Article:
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NMSU's Sustainable Agriculture Science Center in Alcalde hosts field day

ALCALDE - Looking for ideas on alternate crops to grow in Northern New Mexico? How about ideas on how to get more use from limited acreage? The answer may be at New Mexico State University's Sustainable Agriculture Science Center in Alcalde, N.M.


The center is hosting its annual field day on Tuesday, Aug. 5, and the staff invites the community to come see what research is being done. NMSU's recently named Interim President Waded Cruzado will be the keynote speaker.

New at the center this year are two demonstration projects - inter-seeding vegetable and forage crops and a market garden.

A Western Sustainable Agriculture Research and Education grant has funded the demonstration of research done by the center during the 1990s where four forage crops are inter-seeded with sweet corn and chile to extend the use of the field from vegetable crops to grazing in the fall and spring.

"By combining a frost sensitive primary crop with a secondary crop that tolerates the frost, we are getting a longer crop production and extra use out of the acreage," said Steven Guldan, the center's superintendent. "We are using oats and turnips as a fall forage and hairy vetch and winter rye as spring forage in the demonstration."

Just how much money can a garden in Northern New Mexico's Rio Grande Valley earn at a farmers' market? And what types of vegetables will grow? Those are the questions being answered by the market garden demonstration project.

Despite a late spring, the garden is producing a variety of vegetables that are being harvested by Miguel Sanchez, research assistant at the agriculture science center in Alcalde. The crops will be sold at the local farmers' markets. The study will determine the potential profit available to small acreage farmers.

"The study is about transitioning home gardens to be able to meet the needs of farmers' markets and direct-sale to restaurants," said Edmund Gomez, director of the Rural Agricultural Improvement and Public Affairs Project. "Miguel Sanchez is developing ways to determine the demand for non-traditional home garden crops."

Registration begins at 8 a.m. with the formal activities beginning at 8:30 a.m., including welcoming comments from Guldan, Gomez and Steven Loring, assistant director of NMSU Agricultural Science Centers. Walking tours will begin at 9:30 a.m.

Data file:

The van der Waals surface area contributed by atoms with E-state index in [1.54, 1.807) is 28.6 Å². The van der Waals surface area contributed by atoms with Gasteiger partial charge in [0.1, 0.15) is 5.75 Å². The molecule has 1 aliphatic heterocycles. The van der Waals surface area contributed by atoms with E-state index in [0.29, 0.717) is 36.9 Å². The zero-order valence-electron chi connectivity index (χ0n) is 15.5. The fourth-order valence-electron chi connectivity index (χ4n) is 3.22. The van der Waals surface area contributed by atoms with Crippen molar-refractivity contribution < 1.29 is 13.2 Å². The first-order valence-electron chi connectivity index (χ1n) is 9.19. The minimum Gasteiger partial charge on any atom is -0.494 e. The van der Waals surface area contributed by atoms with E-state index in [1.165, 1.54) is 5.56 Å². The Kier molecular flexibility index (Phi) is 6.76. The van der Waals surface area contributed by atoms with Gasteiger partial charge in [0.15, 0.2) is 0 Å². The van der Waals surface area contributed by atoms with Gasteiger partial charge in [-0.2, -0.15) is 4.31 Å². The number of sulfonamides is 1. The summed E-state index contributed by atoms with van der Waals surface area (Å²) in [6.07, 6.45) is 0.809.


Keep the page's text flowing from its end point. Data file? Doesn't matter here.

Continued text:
Walking tours will be conducted to view the three areas of research being conducted - grapes, berries and fruit tree orchards, vegetables, medicinal herbs and alternative crops, and acequia agriculture hydrology.

Studies involving under-tree micro-sprinklers and drip irrigation, sand filter system, frost protection and organic fruit production methods will be discussed while visitors stroll through the blackberry bushes and help themselves to the ripe berries.

An update on the ongoing research involving medicinal herbs as an alternative crop, as well as the connection between acequia agriculture, groundwater and the Rio Grande, will be presented. The benefits from hoop houses and tunnels will be discussed. Visitors will also be able to view a market demonstration garden.

Presentations will be given on bio-control of bindweed with bindweed mites, controlling insects using chickens and tractor maintenance.

A wide variety of displays will also be presented by various agricultural related organizations including Northern New Mexico Outreach project, New Mexico Organic Commodity Commission, New Mexico Apple Council, New Mexico Farm Service, Natural Resource Conservation Service, New Mexico State Forestry, New Mexico Bee Breeding Project, and New Mexico Energy Conservation and Management.

NMSU's Sustainable Agriculture Science Center is located in Alcalde, which is 33 miles north of Santa Fe and 38 miles south of Taos on NM 68. The staff of the Alcalde experimental station requests that visitors refrain from bringing their personal dogs onto the farm property.

For more information about the science center visit the Web site at http://alcaldesc.nmsu.edu/.